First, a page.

Zack and Paul’s situations have changed, once again!
Paul, who, as you may recall from two of my earlier posts, kept refusing to do anything like a biopsy, went back yet again to get a PSA test. This was his third or fourth. His urologist had said that a PSA of 4 was normal, and that Paul’s PSA had been at 5.3, which was “bad,” and now it had gone to 5, and if it dropped further—say, to 4.5—then he’d call off the biopsy. Paul wasn’t buying any of it, but he got his extra PSA. The antigen had indeed dropped again, to 4.5, but the doctor said, “It’s borderline.” Get another one done.
Paul was, to say the least, angry. He’d done what he was told to do, and he now began to believe that perhaps his specialist left something to be desired. “You said 4.5 was what I needed!” he said to the doctor. “Yes, but it’s still not low enough.”
The next PSA was 4.3. “I guess you don’t need a biopsy,” his doctor said.
Paul shook his head and went home.
There may or may not be lessons in this for anyone else, but for Paul it was clear that a “high” PSA, in and of itself, meant nothing. He did say, however, that he was left with a shadow on his health—that he felt residual fear, and was angry that the doctor had been so cavalier about his diagnoses.
As for Zack, he went to see a urological surgeon. He didn’t want surgery, but he and his wife had decided that it wouldn’t be a bad idea to get a second opinion, and this man came recommended.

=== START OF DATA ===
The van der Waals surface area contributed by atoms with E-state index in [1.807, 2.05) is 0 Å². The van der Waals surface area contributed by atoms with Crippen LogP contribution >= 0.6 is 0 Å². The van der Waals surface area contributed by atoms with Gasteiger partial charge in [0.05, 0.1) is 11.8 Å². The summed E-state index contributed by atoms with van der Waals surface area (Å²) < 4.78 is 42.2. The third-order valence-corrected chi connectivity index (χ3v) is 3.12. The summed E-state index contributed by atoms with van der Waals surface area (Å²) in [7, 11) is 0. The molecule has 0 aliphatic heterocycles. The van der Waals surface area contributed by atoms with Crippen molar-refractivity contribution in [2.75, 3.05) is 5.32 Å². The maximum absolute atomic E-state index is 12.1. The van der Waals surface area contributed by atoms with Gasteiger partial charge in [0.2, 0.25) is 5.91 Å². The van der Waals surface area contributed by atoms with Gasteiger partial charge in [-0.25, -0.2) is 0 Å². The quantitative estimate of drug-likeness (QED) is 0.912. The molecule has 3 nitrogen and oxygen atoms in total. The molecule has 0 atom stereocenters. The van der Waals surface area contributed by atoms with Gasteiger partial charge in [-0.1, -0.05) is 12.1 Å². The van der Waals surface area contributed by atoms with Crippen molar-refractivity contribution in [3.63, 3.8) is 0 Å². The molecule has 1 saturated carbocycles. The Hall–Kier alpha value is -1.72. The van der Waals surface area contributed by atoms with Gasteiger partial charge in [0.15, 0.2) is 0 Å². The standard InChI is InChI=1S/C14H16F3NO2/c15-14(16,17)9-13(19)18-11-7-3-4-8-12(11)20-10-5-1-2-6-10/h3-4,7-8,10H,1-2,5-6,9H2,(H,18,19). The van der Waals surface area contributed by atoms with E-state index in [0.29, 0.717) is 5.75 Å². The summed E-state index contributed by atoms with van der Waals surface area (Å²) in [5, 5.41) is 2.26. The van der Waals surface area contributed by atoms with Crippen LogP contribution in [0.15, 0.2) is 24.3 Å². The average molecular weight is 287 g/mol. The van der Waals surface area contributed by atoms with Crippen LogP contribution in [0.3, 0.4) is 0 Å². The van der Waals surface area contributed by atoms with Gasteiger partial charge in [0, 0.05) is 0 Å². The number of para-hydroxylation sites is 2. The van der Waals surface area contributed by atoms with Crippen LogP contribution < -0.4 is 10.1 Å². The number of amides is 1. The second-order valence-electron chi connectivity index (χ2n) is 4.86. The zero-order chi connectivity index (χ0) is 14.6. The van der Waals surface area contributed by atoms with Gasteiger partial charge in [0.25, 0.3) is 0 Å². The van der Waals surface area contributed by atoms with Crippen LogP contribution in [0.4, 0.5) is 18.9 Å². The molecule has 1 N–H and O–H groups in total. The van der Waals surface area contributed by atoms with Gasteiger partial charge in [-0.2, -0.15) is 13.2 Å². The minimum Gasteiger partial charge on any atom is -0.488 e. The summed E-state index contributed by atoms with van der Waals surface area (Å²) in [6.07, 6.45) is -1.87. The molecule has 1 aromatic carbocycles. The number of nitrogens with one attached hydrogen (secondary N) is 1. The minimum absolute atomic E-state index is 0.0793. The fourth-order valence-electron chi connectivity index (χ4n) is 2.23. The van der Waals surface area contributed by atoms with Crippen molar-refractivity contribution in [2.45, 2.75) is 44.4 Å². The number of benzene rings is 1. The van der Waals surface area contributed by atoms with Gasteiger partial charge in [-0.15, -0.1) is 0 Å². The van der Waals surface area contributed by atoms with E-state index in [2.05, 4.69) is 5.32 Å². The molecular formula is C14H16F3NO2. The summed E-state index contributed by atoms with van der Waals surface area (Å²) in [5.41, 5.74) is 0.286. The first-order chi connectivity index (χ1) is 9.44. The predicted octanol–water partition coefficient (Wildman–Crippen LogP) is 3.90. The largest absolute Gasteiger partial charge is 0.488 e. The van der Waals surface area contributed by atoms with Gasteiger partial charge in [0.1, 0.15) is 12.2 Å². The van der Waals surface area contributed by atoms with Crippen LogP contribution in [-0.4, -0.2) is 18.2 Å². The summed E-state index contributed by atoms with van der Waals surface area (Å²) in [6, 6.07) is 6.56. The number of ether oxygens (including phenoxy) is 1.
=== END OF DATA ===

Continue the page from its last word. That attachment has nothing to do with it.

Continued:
You will recall that Zack had a PSA that shot up over a year, that he had a Gleason of six (a truly borderline number), and that it was recommended he have hormones, then external radiation, then seed implantation—a lot of treatment, I thought.
The surgeon spent some of the time with both husband and wife talking about side effects. He said that the new thought on impotence was to medicate with Viagra or Cialis before, during, and after treatment. They were beginning to discover, the surgeon said, that this could make a difference in how much erectile dysfunction there was and how quickly and effectively it could be corrected.
He also suggested that Zack still have the hormones, and then wait and see what treatment seemed necessary.
Continue to stay tuned to this fascinating case.
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Published On: October 12, 2006